Making Monaco’s commutes a little greener, that is MonaBike’s simple aim. In honour of European mobility week, discover the Canadian-produced electric bike which is shaking up the Principality’s transport service.
MonaBike, the bike that won’t make you break a sweat!
In July 2019, 300 electric bikes the colour of Monaco’s flag arrived in the principality. Produced in the town of Longueuil, in the Canadian province of Québec, the bikes are scattered in 35 locations throughout the principality. The company which produces the bikes, PBSC Urban Solutions, has launched a similar system in the United Sates, in Australia, in France, and more recently in Argentina.
The Mercedes of bike-sharing
So how does it all work? Well, an app lets you see how many bikes are available, and where. Once the bike is parked back into one of the solar-powered smart stations, the battery, which can last up to 60 km, recharges automatically. “MonaBike is the Mercedes of bike-sharing,” says Luc Sabbatini, CEO of PBSC Urban Solutions. The electric bikes can reach up to 25 km per hour and have a ten-year warranty.
A collaboration between Monaco’s bus company and MonaBike
The Compagnie Autobus Monaco (CAM) – Monaco’s bus company – is known for its dedication to the environment. By 2030, the company aims to run on fully electric or hydrogen-powered buses. Through its collaboration with MonaBike, CAM can expand its offer of sustainable mobility, all while helping Monaco in its energy transition. “MonaBike encourages soft modes of transports, which is exactly our aim,” says the CAM’s Chief Operating Officer, Roland de Rechniewski. It is also thanks to MonaBike that Monaco introduced a 1,7 km long cycling path.
Young people in cities don’t want to buy, they prefer to rent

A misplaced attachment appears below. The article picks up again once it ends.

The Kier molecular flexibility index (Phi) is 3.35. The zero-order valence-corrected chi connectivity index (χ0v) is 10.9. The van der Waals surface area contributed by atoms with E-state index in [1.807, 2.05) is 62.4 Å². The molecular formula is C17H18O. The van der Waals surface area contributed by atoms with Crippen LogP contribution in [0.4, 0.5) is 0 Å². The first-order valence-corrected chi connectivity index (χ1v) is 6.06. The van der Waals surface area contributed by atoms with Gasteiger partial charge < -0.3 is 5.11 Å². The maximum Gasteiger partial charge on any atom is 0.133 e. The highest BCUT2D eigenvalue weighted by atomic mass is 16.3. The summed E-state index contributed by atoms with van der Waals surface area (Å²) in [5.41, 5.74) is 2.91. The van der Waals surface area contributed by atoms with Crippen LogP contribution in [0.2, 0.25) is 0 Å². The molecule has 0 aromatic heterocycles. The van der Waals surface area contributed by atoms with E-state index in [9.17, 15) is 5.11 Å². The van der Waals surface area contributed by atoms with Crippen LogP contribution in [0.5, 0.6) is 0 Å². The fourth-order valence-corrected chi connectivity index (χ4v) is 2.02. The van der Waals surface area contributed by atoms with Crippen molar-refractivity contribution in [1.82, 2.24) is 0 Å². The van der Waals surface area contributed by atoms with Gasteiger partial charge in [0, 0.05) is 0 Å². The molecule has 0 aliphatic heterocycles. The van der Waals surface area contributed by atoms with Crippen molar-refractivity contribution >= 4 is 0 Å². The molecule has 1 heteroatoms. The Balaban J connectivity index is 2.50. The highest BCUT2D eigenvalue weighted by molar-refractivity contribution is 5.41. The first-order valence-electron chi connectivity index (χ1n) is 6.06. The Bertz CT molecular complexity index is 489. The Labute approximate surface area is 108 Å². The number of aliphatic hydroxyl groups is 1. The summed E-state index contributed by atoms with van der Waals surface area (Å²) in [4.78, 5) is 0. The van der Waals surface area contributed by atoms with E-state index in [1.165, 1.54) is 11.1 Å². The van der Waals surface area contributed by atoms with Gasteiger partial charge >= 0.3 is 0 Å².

Between 1,200 and 1,600 users a day
In Monaco, the bikes are used on average 1,200 times a day, a number which can go up to 1,600. “Bike Sharing is just a little part of public transport services, but for a city it’s a jackpot. You can get 1,000 quality bikes for the price of a single bus. It’s in demand. Studies predict an annual market growth of 10%”, explains Luc Sabbatini, CEO of PBSC Urban Solutions.
It’s also advantageous from a point of view of time and expenses. “There’s no need to get the bike out of the garage, or to find a post on which to lock it. Young people in cities don’t want to buy, they prefer to rent,” says Mr. Sabbatini.
MonaBike is just starting in off in Monaco. PBSC Urban Solutions aims to expand in the towns around the Principality. “There are three bike stations in Beausoleil (a French town adjacent to Monaco). But that’s just the start – if the system works well, we will set up new stations in other nearby towns,” explains CAM’s Thierry Francart, who is in charge of MonaBike. By the end of the year, the Principality will welcome 11 new bus stations and 100 extra bikes. The wheels are not going to come off anytime soon.